• Then the Lord identifies Himself to John and us, and if that source of comfort does little or nothing for you, you need to repent.  The Lord takes to Himself a very ancient name for God:  “The first and the last.”  Isaiah 41:4 reads, “Who has performed and accomplished it, Calling forth the generations from the beginning?  ‘I, the LORD, am the first, and with the last. I am He.’”  What does that mean?  Well, the Hebrew word used for “LORD” here is in your Bible all caps.  That means by convention of English translation, that it is the four letters in Hebrew known as the Tetragrammaton.  The Hebrew letters are yod, hey, vav, hey, and that is THE name of God in the Old Testament.  Some, like Tyndale, have pronounced that “Jehovah,” and it isn’t wrong.  Other linguists take it as “Yahweh” for ancient Hebrew grammatical reasons.  It doesn’t actually matter, because we KNOW that it is referring to GOD.  Which God?  THE God.  John 1:1.  “In the beginning was the Word, and the Word was with God, and that God was the Word.”  THAT GOD.  The Great I AM, also used here in Isaiah 41.  He calls Himself the First and the Last.  Isaiah 46:6 also uses that arrangement of words for God when God speaks of Himself.  “Thus says the LORD, the King of Israel and his Redeemer, the LORD of hosts:  ‘I am the first and I am the last, And there is no God besides Me.’”  Isaiah 48:12 reads, “Listen to Me, O Jacob, even Israel whom I called; I am He, I am the first, I am also the last.”  This takes on significance when the title is used in Revelation 1:17 and 2:8, where he uses the title and then further refines his identity in v.18 as the one who died and then rose again.  Beloved, there is only one person that can be–our Lord Jesus Christ!  Last time we talked about all the different names we find in the Old Testament that form a couplet, starting with the word Jehovah.  We named two:  Jehovah Jireh, the Lord will provide.  I like the Rotherham translation here.  “So Abraham called the name of that place, Yahweh-yireh,–as to which it is still said to-day, In the mountain of Yahweh, will provision be made.”  Provision will be made.  What you NEED, not your every sinful whim, as I think Alex brought out in our Friday Book study last time.  We also talked about Jehovah Tsidkenu, or the Lord our Righteousness.  And who is this here in Revelation 1:17?  None other than Yahweh YeSHUah, or Jehovah Jesus.  The God-Man Himself.  That would give ME comfort!  See verse 18!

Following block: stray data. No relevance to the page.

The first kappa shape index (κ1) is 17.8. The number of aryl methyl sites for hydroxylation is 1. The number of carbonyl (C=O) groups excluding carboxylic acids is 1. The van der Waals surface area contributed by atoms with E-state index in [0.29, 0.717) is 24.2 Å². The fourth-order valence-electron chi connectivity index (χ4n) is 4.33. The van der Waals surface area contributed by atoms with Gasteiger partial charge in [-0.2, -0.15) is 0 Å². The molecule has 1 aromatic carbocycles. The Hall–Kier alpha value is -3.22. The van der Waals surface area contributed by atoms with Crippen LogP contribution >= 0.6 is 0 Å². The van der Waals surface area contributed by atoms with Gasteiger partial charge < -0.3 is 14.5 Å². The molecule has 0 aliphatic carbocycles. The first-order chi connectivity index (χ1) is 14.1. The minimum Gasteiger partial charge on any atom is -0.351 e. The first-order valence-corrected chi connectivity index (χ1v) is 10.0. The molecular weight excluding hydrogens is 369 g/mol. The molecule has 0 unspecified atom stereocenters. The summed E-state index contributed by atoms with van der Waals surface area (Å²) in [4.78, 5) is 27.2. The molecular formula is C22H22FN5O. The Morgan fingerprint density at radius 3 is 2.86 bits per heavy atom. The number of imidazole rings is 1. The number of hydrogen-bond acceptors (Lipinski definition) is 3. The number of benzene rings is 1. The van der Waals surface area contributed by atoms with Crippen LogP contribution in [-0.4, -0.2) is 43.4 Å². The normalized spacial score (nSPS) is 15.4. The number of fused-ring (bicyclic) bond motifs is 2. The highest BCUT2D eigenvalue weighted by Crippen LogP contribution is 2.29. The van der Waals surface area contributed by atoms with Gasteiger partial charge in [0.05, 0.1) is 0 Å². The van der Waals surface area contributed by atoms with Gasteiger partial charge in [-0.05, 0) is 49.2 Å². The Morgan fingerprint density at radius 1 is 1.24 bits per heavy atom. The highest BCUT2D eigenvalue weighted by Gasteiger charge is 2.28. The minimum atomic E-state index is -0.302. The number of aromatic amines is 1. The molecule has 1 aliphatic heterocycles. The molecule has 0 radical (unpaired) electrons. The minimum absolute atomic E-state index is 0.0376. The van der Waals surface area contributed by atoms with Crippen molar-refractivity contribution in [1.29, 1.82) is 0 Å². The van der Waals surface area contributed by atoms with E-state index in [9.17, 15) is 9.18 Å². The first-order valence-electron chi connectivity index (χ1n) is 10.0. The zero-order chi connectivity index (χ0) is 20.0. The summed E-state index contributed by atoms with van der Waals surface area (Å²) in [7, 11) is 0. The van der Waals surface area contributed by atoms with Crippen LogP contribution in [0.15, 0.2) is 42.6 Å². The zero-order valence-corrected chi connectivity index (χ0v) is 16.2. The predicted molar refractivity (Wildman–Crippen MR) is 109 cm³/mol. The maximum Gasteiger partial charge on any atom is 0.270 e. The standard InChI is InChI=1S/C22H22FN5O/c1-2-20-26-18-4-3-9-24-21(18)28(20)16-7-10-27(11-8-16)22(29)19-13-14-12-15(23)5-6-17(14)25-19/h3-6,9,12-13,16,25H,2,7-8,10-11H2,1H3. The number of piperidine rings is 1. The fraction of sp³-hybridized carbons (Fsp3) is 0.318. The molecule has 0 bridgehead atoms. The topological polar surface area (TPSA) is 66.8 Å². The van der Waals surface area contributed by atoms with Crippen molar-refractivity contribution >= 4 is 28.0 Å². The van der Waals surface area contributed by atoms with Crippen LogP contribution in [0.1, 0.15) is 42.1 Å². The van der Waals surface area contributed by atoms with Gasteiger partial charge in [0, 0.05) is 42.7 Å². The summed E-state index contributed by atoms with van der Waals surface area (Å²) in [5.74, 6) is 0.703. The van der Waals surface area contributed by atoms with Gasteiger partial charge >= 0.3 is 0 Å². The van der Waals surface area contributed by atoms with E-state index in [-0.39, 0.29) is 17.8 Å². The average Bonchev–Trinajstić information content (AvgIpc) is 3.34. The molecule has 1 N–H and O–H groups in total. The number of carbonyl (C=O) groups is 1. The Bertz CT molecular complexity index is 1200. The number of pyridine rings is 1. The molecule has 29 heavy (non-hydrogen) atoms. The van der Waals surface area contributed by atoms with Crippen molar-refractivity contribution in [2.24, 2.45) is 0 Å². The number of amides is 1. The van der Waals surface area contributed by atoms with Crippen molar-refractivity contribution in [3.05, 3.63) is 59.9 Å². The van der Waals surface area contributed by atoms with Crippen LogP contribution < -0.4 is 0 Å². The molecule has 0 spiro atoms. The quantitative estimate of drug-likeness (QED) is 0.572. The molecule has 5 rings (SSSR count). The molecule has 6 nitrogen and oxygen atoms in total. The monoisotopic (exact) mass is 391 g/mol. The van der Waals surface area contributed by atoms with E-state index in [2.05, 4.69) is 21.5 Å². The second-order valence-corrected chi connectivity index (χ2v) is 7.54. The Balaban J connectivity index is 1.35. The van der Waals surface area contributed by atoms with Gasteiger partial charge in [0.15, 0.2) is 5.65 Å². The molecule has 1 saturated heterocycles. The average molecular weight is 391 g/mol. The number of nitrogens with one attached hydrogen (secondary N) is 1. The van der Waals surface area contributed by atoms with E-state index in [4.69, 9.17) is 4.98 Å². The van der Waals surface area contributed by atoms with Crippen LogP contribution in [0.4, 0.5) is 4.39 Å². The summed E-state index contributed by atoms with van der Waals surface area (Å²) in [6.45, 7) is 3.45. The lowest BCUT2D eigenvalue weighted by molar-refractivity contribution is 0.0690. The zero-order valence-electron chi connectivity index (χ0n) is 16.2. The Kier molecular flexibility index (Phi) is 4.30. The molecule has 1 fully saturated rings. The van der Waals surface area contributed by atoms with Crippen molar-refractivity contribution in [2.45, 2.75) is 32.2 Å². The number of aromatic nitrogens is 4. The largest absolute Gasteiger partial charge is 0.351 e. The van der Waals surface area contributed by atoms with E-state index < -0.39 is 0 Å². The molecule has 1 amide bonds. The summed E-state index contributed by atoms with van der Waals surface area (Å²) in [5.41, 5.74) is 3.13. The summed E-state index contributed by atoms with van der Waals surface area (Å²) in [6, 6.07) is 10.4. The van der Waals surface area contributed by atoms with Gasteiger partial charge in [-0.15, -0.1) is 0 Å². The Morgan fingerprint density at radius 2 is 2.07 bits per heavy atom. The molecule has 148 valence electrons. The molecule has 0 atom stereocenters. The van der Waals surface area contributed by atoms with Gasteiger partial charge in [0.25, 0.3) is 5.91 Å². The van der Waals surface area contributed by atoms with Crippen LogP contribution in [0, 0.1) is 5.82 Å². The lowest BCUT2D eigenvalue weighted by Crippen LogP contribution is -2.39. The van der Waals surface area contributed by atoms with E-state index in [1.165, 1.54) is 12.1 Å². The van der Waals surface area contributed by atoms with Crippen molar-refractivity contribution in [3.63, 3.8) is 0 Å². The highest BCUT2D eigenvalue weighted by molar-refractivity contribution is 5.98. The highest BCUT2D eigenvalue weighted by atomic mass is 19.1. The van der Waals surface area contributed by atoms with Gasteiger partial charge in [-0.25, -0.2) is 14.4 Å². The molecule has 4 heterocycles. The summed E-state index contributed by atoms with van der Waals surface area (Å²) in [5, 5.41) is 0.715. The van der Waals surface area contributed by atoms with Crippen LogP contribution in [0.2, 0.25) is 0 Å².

18:  and the living One; and I was dead, and behold, I am alive forevermore, and I have the keys of death and of Hades.